When Otto and I got married, he was a 36-year-old bachelor. He’d never been married, never lived with a woman. People would elbow me and cast meaningful glances in his direction while joking about how it would take me a while to “train him” (as if he were a puppy who would require frequent newspaper smacks on the nose to learn not to pee in the kitchen), and his friends would shake their heads sadly while telling him “Dude, life as you know it IS OVER.” And I had been on my own with the kids for over four years; we had our habits—such as they were—and bringing Otto in was sure to make for some difficult changes, we thought.
I am not going to sit here and tell you that it’s all been smooth sailing, because change is hard. Period. We’ve all had to adjust and that takes some doing, plus it just takes time for new routines to feel comfortable. So has it been a cakewalk? Of course not. Has it been the stressful calamity some predicted, ending with Otto fleeing from the house to the safety of the garage—where no one shrieks about being touched or poked or looked at, where cups aren’t left to put themselves in the sink, where everything is where he left it and no one needs to sit on his lap right this second? Really no.
And I’m going to tell you a secret about Otto. Let’s keep it just between you and me, Internet. I know you won’t tell anyone. I don’t want it to get out, because if it did, it would really ruin the pervasive notion that there aren’t any good men out there. (As much as I would love to believe that I GOT THE LAST ONE, that does seem statistically improbable.) Anyway, come closer, and I’ll tell you:
Otto is a better wife than I am.
It’s true, and it has nothing to do with anything that I’ve done. He came that way! No training necessary! (Lest you start hating him, or me, just a little, for this, rest assured that he has his foibles just like the rest of us, and I am still working on training him not to tease me when I’m already in a murderous rage. Apparently the “do not poke a caged animal with a stick” rule was not part of his repertoire before our union.) But the truth of the matter is that Otto the Bachelor was a tidy and organized fellow, and Otto the Husband shows me up on a regular basis.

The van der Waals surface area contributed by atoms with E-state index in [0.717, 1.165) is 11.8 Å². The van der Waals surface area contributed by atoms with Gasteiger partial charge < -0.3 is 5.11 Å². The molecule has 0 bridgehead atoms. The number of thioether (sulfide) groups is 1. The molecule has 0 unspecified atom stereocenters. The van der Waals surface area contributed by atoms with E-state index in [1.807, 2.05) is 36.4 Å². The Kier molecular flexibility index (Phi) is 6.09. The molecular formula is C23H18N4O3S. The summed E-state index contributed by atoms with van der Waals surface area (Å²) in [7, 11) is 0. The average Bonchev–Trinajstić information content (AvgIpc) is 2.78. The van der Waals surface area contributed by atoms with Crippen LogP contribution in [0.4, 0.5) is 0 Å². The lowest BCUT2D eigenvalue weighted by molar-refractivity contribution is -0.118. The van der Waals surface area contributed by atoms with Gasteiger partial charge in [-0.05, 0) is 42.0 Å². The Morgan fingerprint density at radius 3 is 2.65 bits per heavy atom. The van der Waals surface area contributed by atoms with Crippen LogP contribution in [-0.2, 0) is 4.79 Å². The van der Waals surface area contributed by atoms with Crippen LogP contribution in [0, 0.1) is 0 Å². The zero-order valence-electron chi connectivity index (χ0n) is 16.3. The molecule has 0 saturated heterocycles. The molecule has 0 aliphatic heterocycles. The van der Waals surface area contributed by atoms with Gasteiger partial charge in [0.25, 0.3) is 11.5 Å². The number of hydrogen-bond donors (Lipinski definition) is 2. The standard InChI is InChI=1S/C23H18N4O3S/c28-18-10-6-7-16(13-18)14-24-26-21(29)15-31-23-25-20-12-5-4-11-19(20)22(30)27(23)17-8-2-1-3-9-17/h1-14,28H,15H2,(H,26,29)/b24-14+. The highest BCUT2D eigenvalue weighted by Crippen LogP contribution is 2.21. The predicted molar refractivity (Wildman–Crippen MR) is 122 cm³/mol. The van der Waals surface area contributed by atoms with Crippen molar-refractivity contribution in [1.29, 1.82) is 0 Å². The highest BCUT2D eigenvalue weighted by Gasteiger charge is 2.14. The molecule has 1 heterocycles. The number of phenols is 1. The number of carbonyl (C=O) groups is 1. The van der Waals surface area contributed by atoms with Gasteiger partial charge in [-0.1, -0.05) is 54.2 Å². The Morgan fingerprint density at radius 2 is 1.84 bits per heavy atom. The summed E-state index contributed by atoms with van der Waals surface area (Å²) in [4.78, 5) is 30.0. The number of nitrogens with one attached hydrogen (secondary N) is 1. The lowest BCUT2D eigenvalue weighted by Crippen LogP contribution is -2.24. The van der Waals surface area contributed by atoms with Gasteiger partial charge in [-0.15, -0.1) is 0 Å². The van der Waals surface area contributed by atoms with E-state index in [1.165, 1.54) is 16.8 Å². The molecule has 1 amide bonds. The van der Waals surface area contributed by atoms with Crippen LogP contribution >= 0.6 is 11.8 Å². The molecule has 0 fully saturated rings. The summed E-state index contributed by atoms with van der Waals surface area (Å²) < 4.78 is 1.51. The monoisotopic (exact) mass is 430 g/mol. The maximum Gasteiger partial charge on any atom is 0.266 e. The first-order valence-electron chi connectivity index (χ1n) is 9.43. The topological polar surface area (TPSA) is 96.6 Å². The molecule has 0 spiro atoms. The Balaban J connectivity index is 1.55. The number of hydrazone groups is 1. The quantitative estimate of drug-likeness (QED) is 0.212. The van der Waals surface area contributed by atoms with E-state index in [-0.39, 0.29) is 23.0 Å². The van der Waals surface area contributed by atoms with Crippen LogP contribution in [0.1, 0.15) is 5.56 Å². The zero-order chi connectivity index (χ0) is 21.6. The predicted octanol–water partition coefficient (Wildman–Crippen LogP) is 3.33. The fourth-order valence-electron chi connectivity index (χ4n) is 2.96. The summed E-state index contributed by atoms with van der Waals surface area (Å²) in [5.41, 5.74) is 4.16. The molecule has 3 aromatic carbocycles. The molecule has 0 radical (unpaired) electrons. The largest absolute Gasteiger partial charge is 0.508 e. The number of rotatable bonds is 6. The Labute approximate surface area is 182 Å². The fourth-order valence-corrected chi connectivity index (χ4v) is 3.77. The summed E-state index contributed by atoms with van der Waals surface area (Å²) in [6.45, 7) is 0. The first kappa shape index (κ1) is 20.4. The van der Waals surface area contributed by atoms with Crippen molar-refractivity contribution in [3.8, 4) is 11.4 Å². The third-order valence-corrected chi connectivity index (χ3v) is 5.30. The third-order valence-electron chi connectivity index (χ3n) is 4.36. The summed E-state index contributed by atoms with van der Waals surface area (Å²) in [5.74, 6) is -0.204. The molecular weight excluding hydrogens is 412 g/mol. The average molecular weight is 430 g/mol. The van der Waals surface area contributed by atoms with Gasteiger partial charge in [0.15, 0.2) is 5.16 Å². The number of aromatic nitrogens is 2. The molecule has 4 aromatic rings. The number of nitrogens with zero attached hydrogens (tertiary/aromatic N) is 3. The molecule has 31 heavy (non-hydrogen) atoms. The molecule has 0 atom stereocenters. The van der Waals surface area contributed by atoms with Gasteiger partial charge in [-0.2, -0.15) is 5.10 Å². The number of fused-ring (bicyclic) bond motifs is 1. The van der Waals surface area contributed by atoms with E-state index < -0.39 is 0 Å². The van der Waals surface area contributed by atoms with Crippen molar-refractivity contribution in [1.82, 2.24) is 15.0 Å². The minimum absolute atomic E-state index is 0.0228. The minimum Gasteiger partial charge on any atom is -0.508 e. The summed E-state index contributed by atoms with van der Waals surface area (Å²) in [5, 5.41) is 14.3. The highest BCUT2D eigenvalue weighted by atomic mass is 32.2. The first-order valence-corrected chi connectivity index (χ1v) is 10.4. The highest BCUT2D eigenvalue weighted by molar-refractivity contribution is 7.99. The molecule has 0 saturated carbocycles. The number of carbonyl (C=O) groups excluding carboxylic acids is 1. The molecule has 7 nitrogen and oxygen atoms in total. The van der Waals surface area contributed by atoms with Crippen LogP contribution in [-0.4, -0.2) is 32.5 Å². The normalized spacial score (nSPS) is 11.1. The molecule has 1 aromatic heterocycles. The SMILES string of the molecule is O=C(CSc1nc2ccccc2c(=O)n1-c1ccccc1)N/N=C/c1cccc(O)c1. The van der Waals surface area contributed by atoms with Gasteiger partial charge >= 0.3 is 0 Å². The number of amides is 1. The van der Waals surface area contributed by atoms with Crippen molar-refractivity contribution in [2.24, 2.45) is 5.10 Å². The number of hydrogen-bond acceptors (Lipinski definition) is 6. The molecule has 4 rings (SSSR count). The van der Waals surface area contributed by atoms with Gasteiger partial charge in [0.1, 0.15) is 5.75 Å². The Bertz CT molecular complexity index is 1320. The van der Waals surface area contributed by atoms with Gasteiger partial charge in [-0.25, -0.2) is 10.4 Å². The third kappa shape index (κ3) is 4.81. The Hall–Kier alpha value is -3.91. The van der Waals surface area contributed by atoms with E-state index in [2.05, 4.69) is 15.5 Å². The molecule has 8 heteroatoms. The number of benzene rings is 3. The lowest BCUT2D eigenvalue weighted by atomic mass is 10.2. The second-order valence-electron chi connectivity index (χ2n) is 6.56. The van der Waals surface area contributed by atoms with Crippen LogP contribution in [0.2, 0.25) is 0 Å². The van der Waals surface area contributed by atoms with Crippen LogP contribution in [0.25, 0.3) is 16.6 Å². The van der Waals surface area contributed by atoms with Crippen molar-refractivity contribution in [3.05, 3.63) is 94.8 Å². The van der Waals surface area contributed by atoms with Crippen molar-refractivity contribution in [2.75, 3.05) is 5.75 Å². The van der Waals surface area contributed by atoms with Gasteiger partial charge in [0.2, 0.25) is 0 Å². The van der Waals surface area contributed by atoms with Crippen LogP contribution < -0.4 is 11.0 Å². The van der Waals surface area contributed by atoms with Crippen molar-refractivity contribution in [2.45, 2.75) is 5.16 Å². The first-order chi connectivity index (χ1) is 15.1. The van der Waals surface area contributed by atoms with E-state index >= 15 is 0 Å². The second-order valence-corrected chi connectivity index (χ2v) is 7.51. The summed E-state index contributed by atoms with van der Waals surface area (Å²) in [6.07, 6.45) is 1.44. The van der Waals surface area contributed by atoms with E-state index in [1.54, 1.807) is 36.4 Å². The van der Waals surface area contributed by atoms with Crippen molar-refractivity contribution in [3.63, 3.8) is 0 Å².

Otto makes the bed every day. Otto always puts his dirty clothes IN the hamper, and when the hamper is full, Otto does the laundry. Otto is—so far as I can tell—incapable of going to bed with dirty dishes in the sink. Otto watches a small amount of television and enjoys relatively healthy snacks while he does so.
For the most part, since our marriage, I have risen to his level. Of course, with him around, sometimes I don’t have to—if I blink at the overflowing hamper long enough, say, he’ll do the laundry. And if I make dinner, magical elves tend to clean up the kitchen while I’m putting the kids to bed. It’s a wonderful arrangement (for me, anyway… as I write this I’m starting to feel a little sorry for Otto…) and without much fanfare we have settled into a comfortable routine.
It all sounds perfect, right? Well, it is. As long as we’re both here.
Enter difficulty: Otto has been away all week. For the first part of the week, my parents were here. They just left on Wednesday morning, which I now realize was only a couple of days ago, but it feels like the kids and I have been on our own for a week. Now, in the interest of both full disclosure and a feeble attempt to justify myself, I’ll point out that this week has been stressful in the moreso-than-average way for a couple of reasons, but still, in the last two days I’ve come to realize something frightening.
I’m the bachelor in this relationship.
Without Otto here, I’ve adopted a “what’s the point?” mentality. Wednesday night I fed the kids macaroni and cheese from a box, and last night we picked up fast food on our way home from practice. Two days worth of dishes sit in the sink. I haven’t made the bed since I’m not sure when, and last night I slept in my “lounging sweats” because I changed earlier in the evening and then was too tired to bother finding my pajamas. There’s a pile of clothing on my bathroom counter that may or may not be clean; I’m not really sure. After I put the kids to bed I park myself on the couch in front of the television with my laptop, and I watch a mind-numbing amount of inane programming while doing some work and making my way through the bag of candy I bought to give out for Halloween. This morning—alright, I admit it; I was strung out and hung over from Skittles and Starburst—I slept through my alarm and Monkey had to come drag me out of bed.
Dude. I’m DISGUSTING.
And although I haven’t hidden any of this from my dear Otto, still he has called every night and professed his desire to be home with me, with us, and resume our romantic coexistence. Last night as we talked he suggested that on Saturday night we sit down, maybe with a couple of nice glasses of wine, and snuggle up and… go over our insurance options before the open enrollment period ends. It brought a tear to my eye, the way he just KNOWS how to make me melt like that.
I am totally going to do the dishes and make the bed before he gets back tonight.